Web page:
AG: In recent years, we have seen more and more fighters turning pro as young as the age of sixteen. You waited until the age of twenty one to turn pro. Can you let the readers know why?
AB: When I got to high school, I stopped boxing and I decided to play football. I went up in weight, was a gym rat and I blew up to 215 lbs. I fell in love with football and the intensity of it. I put boxing on the side because I had already competed for so many years and felt burned out. When I finished high school, I didn’t know what I wanted to do with myself because I didn’t want to go to college as I’m not really a school person, so I went back to boxing to give it a shot. I spent so many years boxing, so I wanted to give it a shot.
AG: The biggest misconception in boxing is that all of the fighters are making a ton of money each time they get in the ring. When you are not fighting, do you have a part- or full-time job in order to provide some additional income?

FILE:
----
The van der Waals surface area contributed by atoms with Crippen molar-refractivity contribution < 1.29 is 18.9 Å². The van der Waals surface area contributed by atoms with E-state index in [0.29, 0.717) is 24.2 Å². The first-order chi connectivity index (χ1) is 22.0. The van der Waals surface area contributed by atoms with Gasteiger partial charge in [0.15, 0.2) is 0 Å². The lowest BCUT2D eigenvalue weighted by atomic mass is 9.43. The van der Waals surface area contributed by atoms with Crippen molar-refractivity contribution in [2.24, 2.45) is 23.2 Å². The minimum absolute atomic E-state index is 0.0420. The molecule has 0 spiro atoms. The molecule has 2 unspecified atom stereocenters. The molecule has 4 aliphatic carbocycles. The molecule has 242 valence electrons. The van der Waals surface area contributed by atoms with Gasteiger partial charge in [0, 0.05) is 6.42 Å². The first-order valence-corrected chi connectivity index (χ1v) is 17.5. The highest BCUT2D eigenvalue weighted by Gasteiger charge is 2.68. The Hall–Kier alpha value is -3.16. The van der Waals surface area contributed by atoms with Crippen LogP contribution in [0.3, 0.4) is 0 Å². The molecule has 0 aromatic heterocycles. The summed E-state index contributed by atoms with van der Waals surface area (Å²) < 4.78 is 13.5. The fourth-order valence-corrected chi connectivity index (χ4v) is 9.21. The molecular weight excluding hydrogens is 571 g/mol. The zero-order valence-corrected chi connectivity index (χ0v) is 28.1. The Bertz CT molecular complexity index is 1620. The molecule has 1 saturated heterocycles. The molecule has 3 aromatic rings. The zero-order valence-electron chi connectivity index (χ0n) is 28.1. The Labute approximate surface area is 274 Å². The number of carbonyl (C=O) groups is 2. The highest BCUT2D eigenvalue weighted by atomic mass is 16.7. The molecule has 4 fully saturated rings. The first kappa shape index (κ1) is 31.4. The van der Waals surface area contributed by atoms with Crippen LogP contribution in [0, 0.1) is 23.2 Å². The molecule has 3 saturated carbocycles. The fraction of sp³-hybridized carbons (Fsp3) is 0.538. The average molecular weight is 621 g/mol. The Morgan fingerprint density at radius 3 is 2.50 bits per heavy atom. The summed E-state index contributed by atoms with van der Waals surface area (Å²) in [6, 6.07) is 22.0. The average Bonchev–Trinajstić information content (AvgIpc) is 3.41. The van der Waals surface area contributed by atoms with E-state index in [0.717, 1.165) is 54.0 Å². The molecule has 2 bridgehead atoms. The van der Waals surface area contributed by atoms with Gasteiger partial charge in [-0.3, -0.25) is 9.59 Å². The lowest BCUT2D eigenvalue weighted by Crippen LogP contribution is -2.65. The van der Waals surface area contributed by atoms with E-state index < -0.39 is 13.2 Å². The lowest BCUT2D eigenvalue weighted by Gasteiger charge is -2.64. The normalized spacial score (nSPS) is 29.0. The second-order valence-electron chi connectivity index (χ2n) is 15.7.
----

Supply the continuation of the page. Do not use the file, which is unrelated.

AB: Thank God right now, I am doing boxing full time. In the beginning during my first ten fights, I had a good full-time union job that paid me really good money. I was just waiting for a big promoter to sign me and to go all in. When Top Rank started to look at me and they sent the contract, it wasn’t close to the money I was getting but I needed to make a choice. My dad told me, “you have to make a choice and whatever choice you make, I’m good with it. Right now, you have a great job that you can succeed in and buy a house. If you go with boxing, it’s a long road but you can do it and I believe in you!” So, I decided to roll the dice and go all in with boxing while quitting my job. Good thing I have my dad because he is my manager, trainer and financial advisor which helps in taking care of my money and that allows me to do boxing full-time. My mom, that’s my heart, she is supporting me behind the scenes. She is my chef during training camp and does research on the best ways to cook for me in order to get my weight down. She helps a lot with that which is why after the fights, I give her a little money.